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Lebanese wines bring villages back to life and citizens home

Lured by Lebanon’s wine-making potential and nostalgia for his homeland, Maher Harb left a Paris consultancy job in 2010 and dug vines into the soil of family land unused since the country’s civil war. Seven years later his Sept winery launched its first commercial vintage and is now looking to export as many European countries take an interest.

Lebanese wines bring villages back to life and citizens home
Representative image

The 36-year-old is part of an expanding wine industry which is bringing life back to land abandoned during Lebanon’s 1975-90 civil war and waves of economic migration. It is also bringing Lebanese - and their money - back home. “Giving up a career in Europe... is very hard; it is all because of how much we love this land and how much Lebanon deserves this,” said Harb. And as Lebanon wrestles with stagnant economic growth, heavy debts and political inertia, the industry’s success could serve as a model for other sectors looking to export.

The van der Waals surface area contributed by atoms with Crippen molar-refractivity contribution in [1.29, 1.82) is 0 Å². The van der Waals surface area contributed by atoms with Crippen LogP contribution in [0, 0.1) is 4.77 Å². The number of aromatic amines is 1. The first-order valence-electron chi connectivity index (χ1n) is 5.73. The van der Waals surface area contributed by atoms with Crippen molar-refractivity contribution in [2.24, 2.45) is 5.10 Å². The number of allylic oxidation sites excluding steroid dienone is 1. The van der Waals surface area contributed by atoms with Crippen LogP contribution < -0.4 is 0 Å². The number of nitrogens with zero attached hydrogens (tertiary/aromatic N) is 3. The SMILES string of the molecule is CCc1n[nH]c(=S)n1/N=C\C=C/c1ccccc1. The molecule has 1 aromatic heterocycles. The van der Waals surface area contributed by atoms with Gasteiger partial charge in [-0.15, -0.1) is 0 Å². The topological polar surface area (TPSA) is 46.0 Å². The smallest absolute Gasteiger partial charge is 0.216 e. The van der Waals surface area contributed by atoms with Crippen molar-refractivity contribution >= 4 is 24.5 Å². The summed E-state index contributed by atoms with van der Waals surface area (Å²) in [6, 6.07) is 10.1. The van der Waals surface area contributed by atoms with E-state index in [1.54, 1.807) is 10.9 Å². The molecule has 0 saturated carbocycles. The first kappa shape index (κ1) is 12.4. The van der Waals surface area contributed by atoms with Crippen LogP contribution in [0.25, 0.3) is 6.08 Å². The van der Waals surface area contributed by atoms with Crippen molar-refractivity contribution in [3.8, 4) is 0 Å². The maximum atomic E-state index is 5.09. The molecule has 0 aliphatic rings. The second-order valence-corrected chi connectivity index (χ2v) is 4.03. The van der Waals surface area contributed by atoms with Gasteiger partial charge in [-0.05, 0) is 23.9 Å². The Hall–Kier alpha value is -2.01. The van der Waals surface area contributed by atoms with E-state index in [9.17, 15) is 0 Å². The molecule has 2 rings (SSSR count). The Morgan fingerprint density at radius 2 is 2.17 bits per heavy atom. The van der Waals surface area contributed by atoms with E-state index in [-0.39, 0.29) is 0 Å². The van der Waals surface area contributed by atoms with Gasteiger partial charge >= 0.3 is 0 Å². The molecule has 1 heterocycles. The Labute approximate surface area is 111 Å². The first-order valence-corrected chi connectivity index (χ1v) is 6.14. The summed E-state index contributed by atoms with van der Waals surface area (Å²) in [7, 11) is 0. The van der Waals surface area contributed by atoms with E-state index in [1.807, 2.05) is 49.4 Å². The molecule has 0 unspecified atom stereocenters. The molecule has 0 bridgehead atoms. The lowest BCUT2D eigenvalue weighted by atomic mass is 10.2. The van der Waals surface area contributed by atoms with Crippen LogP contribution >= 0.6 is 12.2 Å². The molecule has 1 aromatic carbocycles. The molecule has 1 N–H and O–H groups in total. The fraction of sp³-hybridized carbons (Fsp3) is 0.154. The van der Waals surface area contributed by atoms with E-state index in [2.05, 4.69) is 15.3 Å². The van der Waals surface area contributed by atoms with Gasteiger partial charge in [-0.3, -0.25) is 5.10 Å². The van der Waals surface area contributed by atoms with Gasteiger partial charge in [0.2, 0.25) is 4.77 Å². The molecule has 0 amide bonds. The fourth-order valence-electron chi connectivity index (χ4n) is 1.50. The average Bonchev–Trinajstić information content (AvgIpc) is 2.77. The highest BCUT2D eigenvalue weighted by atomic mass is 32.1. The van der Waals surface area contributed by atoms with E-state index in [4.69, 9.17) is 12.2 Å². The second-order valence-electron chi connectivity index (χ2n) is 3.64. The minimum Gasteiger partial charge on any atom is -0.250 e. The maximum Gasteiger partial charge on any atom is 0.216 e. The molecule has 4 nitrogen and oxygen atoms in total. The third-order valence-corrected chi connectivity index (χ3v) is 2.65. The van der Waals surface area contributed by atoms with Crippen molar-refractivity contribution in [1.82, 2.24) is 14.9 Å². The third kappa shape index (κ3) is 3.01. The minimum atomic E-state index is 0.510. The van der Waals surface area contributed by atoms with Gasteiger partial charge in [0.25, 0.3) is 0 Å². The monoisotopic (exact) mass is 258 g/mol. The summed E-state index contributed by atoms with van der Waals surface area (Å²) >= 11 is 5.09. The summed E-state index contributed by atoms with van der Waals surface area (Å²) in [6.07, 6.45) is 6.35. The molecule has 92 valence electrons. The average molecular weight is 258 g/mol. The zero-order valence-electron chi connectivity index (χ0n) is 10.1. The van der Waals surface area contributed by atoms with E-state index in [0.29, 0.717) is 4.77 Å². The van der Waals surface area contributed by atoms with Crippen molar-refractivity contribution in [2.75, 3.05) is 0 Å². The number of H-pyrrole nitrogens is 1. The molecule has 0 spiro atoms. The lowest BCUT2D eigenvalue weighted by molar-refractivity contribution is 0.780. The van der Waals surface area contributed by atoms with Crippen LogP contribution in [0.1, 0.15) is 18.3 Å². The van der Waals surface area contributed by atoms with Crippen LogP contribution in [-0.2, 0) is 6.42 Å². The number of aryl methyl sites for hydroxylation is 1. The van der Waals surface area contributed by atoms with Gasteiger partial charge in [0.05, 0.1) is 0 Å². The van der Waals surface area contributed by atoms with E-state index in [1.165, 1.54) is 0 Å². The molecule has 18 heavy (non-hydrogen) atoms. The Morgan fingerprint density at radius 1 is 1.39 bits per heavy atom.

Lebanon, where wine-making dates back to the ancient Phoenicians, lies further south than most northern hemisphere wine-producing nations. But the mountains that rise up from its hot, humid Mediterranean coast provide the cooler, drier altitudes grapes need. Global interest in Lebanon’s wines is growing, but output is low - a mere 8-9 million bottles annually compared to 5-6 billion bottles from the world’s largest producer Italy - and production costs are high. Although the industry’s size is estimated by Lebanon’s wine production association UVL to be only around $500 million a year, the local impact of new wineries can be transformative in a country with poor regional development and job prospects.

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